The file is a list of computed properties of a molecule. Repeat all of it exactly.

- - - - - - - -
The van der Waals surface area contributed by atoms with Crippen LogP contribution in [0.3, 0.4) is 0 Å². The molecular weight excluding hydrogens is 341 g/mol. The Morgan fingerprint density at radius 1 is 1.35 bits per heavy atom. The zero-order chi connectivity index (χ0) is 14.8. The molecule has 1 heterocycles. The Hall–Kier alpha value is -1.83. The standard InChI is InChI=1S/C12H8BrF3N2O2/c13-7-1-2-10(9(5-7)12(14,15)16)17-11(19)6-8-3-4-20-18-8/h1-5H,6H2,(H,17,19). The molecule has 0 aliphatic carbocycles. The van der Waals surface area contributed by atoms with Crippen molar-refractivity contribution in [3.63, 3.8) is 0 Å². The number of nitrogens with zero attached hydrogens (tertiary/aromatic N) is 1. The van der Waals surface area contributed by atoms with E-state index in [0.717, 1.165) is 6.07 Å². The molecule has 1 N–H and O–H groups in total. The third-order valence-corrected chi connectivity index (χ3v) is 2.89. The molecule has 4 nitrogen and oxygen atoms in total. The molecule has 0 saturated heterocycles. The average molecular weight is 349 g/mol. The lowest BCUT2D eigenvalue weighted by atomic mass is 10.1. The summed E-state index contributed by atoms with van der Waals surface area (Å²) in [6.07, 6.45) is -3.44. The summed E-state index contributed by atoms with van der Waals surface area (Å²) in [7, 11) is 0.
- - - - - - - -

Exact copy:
The van der Waals surface area contributed by atoms with Crippen LogP contribution in [0.3, 0.4) is 0 Å². The molecular weight excluding hydrogens is 341 g/mol. The Morgan fingerprint density at radius 1 is 1.35 bits per heavy atom. The zero-order chi connectivity index (χ0) is 14.8. The molecule has 1 heterocycles. The Hall–Kier alpha value is -1.83. The standard InChI is InChI=1S/C12H8BrF3N2O2/c13-7-1-2-10(9(5-7)12(14,15)16)17-11(19)6-8-3-4-20-18-8/h1-5H,6H2,(H,17,19). The molecule has 0 aliphatic carbocycles. The van der Waals surface area contributed by atoms with Crippen molar-refractivity contribution in [3.63, 3.8) is 0 Å². The number of nitrogens with zero attached hydrogens (tertiary/aromatic N) is 1. The van der Waals surface area contributed by atoms with E-state index in [0.717, 1.165) is 6.07 Å². The molecule has 1 N–H and O–H groups in total. The third-order valence-corrected chi connectivity index (χ3v) is 2.89. The molecule has 4 nitrogen and oxygen atoms in total. The molecule has 0 saturated heterocycles. The average molecular weight is 349 g/mol. The lowest BCUT2D eigenvalue weighted by atomic mass is 10.1. The summed E-state index contributed by atoms with van der Waals surface area (Å²) in [6.07, 6.45) is -3.44. The summed E-state index contributed by atoms with van der Waals surface area (Å²) in [7, 11) is 0.